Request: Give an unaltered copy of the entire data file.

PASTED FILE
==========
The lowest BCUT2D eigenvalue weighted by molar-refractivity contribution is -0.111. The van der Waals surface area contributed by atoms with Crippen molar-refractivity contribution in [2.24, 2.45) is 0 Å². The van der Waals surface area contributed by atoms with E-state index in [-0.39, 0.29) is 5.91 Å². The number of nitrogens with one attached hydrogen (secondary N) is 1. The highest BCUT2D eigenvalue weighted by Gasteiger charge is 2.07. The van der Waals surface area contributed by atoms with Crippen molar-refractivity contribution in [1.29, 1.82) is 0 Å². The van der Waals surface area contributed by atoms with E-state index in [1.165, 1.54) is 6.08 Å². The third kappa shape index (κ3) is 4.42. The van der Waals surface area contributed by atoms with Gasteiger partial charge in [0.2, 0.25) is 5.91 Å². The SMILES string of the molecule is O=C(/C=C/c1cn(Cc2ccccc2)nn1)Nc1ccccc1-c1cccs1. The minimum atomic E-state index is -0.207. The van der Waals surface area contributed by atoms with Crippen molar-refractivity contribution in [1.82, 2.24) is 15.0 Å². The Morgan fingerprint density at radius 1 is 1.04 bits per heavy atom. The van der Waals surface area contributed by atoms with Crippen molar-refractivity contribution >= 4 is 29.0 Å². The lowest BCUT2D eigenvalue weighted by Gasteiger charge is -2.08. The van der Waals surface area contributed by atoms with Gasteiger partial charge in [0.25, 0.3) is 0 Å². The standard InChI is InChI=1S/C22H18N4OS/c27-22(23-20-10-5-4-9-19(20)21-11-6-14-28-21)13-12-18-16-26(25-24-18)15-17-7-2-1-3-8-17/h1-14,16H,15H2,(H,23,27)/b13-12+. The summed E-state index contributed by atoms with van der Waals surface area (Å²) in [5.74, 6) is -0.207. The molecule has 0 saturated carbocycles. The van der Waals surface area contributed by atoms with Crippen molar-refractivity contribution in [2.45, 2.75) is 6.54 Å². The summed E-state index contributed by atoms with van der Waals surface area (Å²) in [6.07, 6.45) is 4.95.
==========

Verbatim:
The lowest BCUT2D eigenvalue weighted by molar-refractivity contribution is -0.111. The van der Waals surface area contributed by atoms with Crippen molar-refractivity contribution in [2.24, 2.45) is 0 Å². The van der Waals surface area contributed by atoms with E-state index in [-0.39, 0.29) is 5.91 Å². The number of nitrogens with one attached hydrogen (secondary N) is 1. The highest BCUT2D eigenvalue weighted by Gasteiger charge is 2.07. The van der Waals surface area contributed by atoms with Crippen molar-refractivity contribution in [1.29, 1.82) is 0 Å². The van der Waals surface area contributed by atoms with E-state index in [1.165, 1.54) is 6.08 Å². The third kappa shape index (κ3) is 4.42. The van der Waals surface area contributed by atoms with Gasteiger partial charge in [0.2, 0.25) is 5.91 Å². The SMILES string of the molecule is O=C(/C=C/c1cn(Cc2ccccc2)nn1)Nc1ccccc1-c1cccs1. The minimum atomic E-state index is -0.207. The van der Waals surface area contributed by atoms with Crippen molar-refractivity contribution in [1.82, 2.24) is 15.0 Å². The Morgan fingerprint density at radius 1 is 1.04 bits per heavy atom. The van der Waals surface area contributed by atoms with Crippen molar-refractivity contribution >= 4 is 29.0 Å². The lowest BCUT2D eigenvalue weighted by Gasteiger charge is -2.08. The van der Waals surface area contributed by atoms with Gasteiger partial charge in [0.25, 0.3) is 0 Å². The standard InChI is InChI=1S/C22H18N4OS/c27-22(23-20-10-5-4-9-19(20)21-11-6-14-28-21)13-12-18-16-26(25-24-18)15-17-7-2-1-3-8-17/h1-14,16H,15H2,(H,23,27)/b13-12+. The summed E-state index contributed by atoms with van der Waals surface area (Å²) in [5.74, 6) is -0.207. The molecule has 0 saturated carbocycles. The van der Waals surface area contributed by atoms with Crippen molar-refractivity contribution in [2.45, 2.75) is 6.54 Å². The summed E-state index contributed by atoms with van der Waals surface area (Å²) in [6.07, 6.45) is 4.95.